Just imagine what might have happened if the farmers behind the Whiskey Rebellion—ancestors of Hillary Clinton’s “deplorables”—had social media. What if cable TV had been around to cover folks who drew guns on sheriffs, and in one case beat a local judge?

Social media and the cable effect are in play now. And they extend the chain of responsibility for the next 78 days to each one of us as individuals.

Our age of hyper-communications holds much good—everything from warnings to homeowners in the paths of wildfires to data that allows farmers in developing markets to gauge a fair price for crops at market.

It also adds poisons borne of frustration and insouciance to our politics.

We should be prepared for the possibility that some extra measure of toxicity will be added to our national discord in the aftermath of this year’s election.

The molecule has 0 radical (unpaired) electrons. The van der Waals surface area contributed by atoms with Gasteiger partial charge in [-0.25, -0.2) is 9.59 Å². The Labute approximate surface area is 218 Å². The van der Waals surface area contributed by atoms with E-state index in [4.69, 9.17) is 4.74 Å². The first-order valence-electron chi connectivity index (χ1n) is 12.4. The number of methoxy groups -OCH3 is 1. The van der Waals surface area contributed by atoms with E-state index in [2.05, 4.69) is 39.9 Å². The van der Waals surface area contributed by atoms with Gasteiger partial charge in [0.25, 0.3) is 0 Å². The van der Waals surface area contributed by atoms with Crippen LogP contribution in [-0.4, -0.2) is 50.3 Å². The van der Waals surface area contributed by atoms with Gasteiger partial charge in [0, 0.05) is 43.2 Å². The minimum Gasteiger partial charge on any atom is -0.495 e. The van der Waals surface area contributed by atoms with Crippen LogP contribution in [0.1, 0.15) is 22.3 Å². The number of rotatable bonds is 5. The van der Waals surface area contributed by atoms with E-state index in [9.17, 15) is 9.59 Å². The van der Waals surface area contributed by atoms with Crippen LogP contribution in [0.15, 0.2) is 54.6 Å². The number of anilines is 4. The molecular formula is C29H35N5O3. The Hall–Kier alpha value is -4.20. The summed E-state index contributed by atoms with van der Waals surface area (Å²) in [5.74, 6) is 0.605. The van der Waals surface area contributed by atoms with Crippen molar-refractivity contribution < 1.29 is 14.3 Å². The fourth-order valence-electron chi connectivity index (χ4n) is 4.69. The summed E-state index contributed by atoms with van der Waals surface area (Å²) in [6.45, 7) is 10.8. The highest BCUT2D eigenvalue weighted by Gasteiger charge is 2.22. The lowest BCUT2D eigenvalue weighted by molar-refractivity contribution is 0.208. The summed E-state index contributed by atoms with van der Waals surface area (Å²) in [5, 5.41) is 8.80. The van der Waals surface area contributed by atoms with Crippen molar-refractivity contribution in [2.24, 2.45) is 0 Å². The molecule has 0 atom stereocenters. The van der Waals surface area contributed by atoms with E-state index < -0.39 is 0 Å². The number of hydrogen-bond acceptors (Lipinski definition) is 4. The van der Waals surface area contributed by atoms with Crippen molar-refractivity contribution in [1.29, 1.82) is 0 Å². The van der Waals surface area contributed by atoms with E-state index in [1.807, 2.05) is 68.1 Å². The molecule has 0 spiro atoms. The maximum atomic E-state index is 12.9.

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A recent New York Times/Siena College poll crystalized the challenge of this moment. It found that 49% of respondents felt they were personally better off today than four years ago.

The poll had a margin of error of +/- 3.4 percentage points. That means that close to half—and perhaps a majority—of voters reported feeling personally better off after four years of the Trump Administration.

The same poll asked respondents whether they felt our country is better off than it was four years ago.

Only 39% said that is the case.

That indicates—even considering the margin of error—that a clear majority of respondents think the country is worse off since 2016.

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The poll calls to mind conflicting aspects of America.

History, again, offers some guidance.

We are a nation that argued among ourselves for more than three years as Europe boiled with the plain evil of Nazi aggression, and warlords ran roughshod over Asia. We maintained our famous sense of individualism in the form of isolationism as territory from China to Poland to France was conquered and Great Britain got pounded.